Workout of the Day

Kristen Rohde (right) warming up for a XC race with High Performance West teammate Anna Connor. Photo:  Win Goodbody

Kristen Rohde (right) warming up for a XC race with High Performance West teammate Anna Connor. Photo: Win Goodbody

3 x (800m, 400m, 200m), 2 x 1 Mile Tempo


Set #1: 2:38.5 / 74.3 / 32.0
Set #2: 2:37.5 / 72.7 / 32.0
Set #3: 2:35.0 / 72.0 / 31.8
1 Mile: 5:40.7 / 5:39.8

Recovery: 400m jog in 3' after each rep

Kristen Rohde — Dec. 9th, 2015


Context & Details 

This was the final workout for Kristen before the 2015 USATF Club XC Championships. She placed 9th there against a national class field. 

The 800m reps were at 5K effort, the quarters at mile effort, and the 200m reps were simply crisp and quick, with the 1 Mile tempos serving as a flush. She was in control on every step of each rep. As Bowerman famously said, "The hay was in the barn." More than anything, the session served as a diagnostic to see if anything was off, her energy, a sore muscle, her mindset, etc. 

The final few workouts before races, especially championship races, are always tricky to write. Often, I am searching for that Goldilocks "just right" space which can be a moving target and tough to find. You don't want to do too much work and depress the organism nor too little and send conflicting signals to the body. Therefore, I've developed a principle I'd like to share here: Do enough, no more.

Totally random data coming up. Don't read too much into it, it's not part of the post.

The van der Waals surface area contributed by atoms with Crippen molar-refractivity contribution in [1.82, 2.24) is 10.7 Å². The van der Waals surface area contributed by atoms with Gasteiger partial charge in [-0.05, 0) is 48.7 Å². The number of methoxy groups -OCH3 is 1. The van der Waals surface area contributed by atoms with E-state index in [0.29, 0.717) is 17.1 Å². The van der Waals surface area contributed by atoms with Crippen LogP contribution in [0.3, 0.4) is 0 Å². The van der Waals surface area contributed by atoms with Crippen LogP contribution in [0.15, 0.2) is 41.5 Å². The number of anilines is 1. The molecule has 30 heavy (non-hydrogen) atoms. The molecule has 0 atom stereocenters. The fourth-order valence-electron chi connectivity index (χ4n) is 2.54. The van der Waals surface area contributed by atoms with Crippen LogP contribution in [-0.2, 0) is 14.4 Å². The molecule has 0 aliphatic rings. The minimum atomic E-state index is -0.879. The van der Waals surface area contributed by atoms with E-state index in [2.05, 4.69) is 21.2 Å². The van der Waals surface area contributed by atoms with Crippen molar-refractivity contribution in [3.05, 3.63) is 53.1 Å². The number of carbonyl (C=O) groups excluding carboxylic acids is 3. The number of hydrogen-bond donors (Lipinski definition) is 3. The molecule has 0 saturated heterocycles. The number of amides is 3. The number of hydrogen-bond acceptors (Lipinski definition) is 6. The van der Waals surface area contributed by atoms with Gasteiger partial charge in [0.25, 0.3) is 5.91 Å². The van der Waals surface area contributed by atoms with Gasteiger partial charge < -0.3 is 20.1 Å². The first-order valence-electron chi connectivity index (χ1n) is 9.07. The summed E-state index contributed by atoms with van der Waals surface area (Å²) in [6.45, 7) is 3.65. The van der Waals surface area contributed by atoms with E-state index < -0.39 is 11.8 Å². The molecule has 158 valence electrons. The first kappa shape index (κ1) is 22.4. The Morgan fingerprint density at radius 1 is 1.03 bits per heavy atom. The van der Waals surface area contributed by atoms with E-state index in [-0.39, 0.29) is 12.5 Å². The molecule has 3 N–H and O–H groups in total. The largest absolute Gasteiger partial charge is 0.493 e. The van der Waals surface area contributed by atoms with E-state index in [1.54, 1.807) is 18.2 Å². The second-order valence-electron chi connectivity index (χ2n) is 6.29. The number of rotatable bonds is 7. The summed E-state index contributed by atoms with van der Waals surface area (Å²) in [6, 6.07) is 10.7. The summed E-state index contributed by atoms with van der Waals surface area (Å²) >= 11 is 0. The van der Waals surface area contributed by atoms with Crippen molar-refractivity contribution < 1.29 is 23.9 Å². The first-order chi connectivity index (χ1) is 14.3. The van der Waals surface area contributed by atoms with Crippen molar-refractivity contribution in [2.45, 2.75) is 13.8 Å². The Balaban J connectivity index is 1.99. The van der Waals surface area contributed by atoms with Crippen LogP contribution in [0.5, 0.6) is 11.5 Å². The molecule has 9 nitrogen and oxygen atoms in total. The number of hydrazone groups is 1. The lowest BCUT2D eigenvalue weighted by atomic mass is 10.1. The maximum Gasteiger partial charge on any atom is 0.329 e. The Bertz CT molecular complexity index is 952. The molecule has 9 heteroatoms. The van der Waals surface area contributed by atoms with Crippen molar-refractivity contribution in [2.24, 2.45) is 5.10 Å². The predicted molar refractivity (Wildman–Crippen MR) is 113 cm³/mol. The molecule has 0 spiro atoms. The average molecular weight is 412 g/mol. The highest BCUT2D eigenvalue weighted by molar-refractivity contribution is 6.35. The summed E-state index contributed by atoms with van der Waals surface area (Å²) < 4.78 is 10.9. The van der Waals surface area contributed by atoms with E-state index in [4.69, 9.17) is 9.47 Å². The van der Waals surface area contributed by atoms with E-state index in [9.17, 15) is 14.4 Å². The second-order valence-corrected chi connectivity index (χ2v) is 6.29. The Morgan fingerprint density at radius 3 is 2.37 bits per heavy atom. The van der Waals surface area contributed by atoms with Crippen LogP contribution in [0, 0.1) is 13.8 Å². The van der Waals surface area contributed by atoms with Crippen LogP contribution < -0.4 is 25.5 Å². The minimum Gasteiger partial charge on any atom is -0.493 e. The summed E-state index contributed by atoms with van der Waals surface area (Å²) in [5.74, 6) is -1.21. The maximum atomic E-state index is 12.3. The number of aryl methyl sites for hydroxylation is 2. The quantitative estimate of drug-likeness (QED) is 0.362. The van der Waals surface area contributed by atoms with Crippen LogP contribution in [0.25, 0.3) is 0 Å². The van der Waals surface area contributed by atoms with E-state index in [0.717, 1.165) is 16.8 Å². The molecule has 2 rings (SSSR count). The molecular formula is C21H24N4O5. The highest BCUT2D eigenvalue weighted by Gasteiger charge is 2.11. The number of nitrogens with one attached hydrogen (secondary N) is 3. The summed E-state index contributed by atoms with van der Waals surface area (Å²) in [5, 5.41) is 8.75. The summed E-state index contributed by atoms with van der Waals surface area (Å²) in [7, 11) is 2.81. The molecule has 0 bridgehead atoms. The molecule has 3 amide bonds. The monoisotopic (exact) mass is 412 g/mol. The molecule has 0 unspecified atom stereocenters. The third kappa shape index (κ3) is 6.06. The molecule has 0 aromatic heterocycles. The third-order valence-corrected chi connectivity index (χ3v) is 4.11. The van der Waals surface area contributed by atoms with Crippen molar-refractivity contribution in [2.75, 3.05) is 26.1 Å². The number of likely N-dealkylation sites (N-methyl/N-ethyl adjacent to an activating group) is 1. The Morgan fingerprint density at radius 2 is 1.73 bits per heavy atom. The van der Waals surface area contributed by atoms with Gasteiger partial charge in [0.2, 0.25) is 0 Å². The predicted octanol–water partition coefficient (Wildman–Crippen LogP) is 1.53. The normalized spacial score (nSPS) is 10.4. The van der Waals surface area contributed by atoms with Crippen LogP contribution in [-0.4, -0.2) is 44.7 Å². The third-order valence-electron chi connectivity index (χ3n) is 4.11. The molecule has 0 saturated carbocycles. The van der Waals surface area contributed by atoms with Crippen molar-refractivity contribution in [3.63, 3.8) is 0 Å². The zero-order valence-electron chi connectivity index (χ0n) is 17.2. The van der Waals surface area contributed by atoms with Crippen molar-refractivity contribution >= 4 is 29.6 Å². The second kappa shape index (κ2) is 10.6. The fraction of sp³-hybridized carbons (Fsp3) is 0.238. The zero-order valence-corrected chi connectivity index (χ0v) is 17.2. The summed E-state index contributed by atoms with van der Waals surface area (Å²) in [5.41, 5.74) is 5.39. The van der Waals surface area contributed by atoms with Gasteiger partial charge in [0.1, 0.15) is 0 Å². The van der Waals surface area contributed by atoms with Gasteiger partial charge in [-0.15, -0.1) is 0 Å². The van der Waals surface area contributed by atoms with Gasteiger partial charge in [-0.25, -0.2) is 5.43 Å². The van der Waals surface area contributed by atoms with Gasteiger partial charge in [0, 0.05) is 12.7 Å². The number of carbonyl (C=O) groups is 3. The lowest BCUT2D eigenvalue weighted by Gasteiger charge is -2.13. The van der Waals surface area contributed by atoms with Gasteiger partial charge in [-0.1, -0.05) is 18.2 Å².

What that means is do enough work to sustain the athlete's fitness and affect, but no more. And don't ever shy away from doing less if the session is rocky. The last thing you need fewer than 7 days before a championship race is a "big workout" of any sort, as you risk having the athlete leave their race on the practice track. By doing just enough you ensure the athlete feels fresh, excited, and energetic going into race day. And each individual's enough is different. For the 800m runner, like McKayla, that is 6 x 200m, for Kristen, it was almost 5 miles of work with the bulk at 5K pace of faster. 

It all depends as there is no right way, though there are plenty of wrong ways. By doing enough, no more, you safeguard against any harm being done before the target competition.


Any questions? I'm happy to answer. You can send me a Direct Message on Twitter or email me at
Thx //  jm

Jonathan Marcus